Bloomberg Commodity Index trends downward to start the year.
The March contract for the Bloomberg Commodity Index (ERH23) was down for the third consecutive day on Thursday. Since ending 2022 at 112.80, the contract is down 5.03 at 107.77. The Bloomberg Commodity index that it tracks ($BCOM) is derived from the value of a basket of futures contracts for physical commodities, similar to how the E-Mini S&P 500 contract (ESH23) tracks an index of a basket of stocks ($SPX). It excludes contracts of “physically delivered” financial products like bonds or currency. Given its composition, the index can serve as a barometer for the broader marketplace for physical commodities.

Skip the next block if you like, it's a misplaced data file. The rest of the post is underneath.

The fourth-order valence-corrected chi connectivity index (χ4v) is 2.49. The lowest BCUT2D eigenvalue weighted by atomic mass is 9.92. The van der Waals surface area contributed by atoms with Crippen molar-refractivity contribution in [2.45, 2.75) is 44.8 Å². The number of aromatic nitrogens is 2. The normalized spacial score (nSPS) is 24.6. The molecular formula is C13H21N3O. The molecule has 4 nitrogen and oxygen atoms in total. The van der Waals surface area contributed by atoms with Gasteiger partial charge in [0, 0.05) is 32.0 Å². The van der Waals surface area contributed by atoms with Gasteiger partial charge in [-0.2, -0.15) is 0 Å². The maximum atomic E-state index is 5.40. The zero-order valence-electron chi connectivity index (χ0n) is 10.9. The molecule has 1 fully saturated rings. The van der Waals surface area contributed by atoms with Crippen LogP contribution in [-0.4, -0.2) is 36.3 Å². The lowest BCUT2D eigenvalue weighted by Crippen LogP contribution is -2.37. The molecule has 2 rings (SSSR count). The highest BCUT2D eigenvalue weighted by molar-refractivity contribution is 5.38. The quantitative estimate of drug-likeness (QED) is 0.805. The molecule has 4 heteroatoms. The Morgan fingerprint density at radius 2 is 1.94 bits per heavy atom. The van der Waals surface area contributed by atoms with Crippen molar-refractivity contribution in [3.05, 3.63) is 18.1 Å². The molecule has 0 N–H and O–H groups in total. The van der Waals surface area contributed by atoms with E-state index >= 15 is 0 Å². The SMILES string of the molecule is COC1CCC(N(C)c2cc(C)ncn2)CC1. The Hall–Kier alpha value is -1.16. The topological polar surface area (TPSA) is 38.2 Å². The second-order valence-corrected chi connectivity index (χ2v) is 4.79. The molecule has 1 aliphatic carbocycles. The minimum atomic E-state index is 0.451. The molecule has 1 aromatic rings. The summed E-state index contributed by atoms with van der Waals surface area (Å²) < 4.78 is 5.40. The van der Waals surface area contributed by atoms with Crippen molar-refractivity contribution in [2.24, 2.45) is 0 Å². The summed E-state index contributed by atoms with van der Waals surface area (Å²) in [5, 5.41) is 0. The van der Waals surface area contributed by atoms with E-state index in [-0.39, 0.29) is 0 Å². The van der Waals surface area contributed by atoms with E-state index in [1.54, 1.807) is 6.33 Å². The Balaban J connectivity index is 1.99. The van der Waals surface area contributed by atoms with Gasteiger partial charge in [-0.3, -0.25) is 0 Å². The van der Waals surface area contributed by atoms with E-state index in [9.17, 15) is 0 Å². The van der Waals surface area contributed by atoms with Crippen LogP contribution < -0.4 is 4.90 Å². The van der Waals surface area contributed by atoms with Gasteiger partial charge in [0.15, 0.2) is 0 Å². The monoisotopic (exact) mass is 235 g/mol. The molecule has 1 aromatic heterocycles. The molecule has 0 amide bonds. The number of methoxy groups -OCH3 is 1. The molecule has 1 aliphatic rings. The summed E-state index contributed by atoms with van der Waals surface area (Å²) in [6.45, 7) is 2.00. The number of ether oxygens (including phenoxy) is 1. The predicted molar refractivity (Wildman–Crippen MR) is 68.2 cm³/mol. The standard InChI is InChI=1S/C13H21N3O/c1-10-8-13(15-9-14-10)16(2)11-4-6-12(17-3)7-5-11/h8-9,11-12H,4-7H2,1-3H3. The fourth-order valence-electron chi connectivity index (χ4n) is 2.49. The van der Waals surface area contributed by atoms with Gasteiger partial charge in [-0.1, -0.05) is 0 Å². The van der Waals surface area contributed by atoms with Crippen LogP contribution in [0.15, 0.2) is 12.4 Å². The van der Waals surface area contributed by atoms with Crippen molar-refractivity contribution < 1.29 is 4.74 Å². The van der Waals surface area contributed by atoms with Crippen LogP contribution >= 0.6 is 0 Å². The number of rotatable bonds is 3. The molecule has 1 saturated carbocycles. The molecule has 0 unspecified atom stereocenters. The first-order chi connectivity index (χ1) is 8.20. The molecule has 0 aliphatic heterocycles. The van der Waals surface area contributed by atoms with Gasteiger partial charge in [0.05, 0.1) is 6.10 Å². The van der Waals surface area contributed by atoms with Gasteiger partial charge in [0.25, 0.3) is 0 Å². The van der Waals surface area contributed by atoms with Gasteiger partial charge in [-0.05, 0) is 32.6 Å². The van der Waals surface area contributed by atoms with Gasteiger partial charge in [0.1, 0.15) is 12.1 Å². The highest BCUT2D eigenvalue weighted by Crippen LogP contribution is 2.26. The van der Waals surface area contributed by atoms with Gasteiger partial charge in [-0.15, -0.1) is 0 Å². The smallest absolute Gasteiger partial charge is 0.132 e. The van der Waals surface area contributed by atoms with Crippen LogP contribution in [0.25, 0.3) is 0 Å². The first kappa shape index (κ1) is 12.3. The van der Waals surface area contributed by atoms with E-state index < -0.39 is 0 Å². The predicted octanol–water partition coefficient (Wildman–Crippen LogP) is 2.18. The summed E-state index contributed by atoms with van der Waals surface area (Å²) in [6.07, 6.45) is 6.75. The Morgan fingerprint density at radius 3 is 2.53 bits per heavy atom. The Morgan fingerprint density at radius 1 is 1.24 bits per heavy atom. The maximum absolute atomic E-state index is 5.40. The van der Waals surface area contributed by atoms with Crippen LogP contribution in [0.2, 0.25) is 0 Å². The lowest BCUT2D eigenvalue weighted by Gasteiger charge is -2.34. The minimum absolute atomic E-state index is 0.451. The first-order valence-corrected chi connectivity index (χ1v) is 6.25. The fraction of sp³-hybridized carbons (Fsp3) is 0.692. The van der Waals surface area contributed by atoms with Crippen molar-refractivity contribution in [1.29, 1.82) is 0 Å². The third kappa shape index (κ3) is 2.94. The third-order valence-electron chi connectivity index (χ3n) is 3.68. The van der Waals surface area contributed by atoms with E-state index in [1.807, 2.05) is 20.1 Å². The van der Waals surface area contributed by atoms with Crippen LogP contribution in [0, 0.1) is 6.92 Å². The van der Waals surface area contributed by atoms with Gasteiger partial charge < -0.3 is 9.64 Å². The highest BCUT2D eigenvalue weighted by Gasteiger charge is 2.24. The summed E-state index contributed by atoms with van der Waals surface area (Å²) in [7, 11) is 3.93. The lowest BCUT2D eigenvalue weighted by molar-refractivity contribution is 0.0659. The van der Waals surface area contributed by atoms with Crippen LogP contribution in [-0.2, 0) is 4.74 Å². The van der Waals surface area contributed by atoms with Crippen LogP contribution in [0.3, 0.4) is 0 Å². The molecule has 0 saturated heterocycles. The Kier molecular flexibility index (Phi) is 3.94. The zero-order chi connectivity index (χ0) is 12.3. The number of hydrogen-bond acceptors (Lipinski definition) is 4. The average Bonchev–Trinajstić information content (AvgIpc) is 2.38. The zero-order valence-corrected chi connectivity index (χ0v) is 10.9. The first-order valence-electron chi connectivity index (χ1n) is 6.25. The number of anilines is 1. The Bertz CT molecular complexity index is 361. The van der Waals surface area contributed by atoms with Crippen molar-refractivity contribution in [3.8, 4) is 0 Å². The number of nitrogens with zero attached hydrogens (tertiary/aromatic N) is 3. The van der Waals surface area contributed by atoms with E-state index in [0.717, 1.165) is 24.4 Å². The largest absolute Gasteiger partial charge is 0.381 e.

Along with historically high inflation for consumers, 2022 saw significant inflation for commodities. The index reflected that, reaching an all-time high of 140.58 in March of last year, while highest recorded final settlement was in June. From those levels the index is down over 20%. Many of the components of the index also saw recent highs including corn, crude oil and natural gas.
Regarding those components, Bloomberg announces the target weights for the index each year based on a complex set of criteria to ensure ample liquidity and volume in the underlying futures. There are 25 different futures contracts that are eligible for inclusion. These include contracts on products that trade on the ICE like cotton and sugar, and industrial metals like zinc and nickel. The update for the 2023 index weighting was released in October. It added the base metal lead to the index for the first time. The components of the index are weighted by liquidity and market size, with the largest group being energy at 29.95% followed by grains at 22.64%. The highest-weighted commodity is gold at 14.85% followed by natural gas, crude oil and soybeans.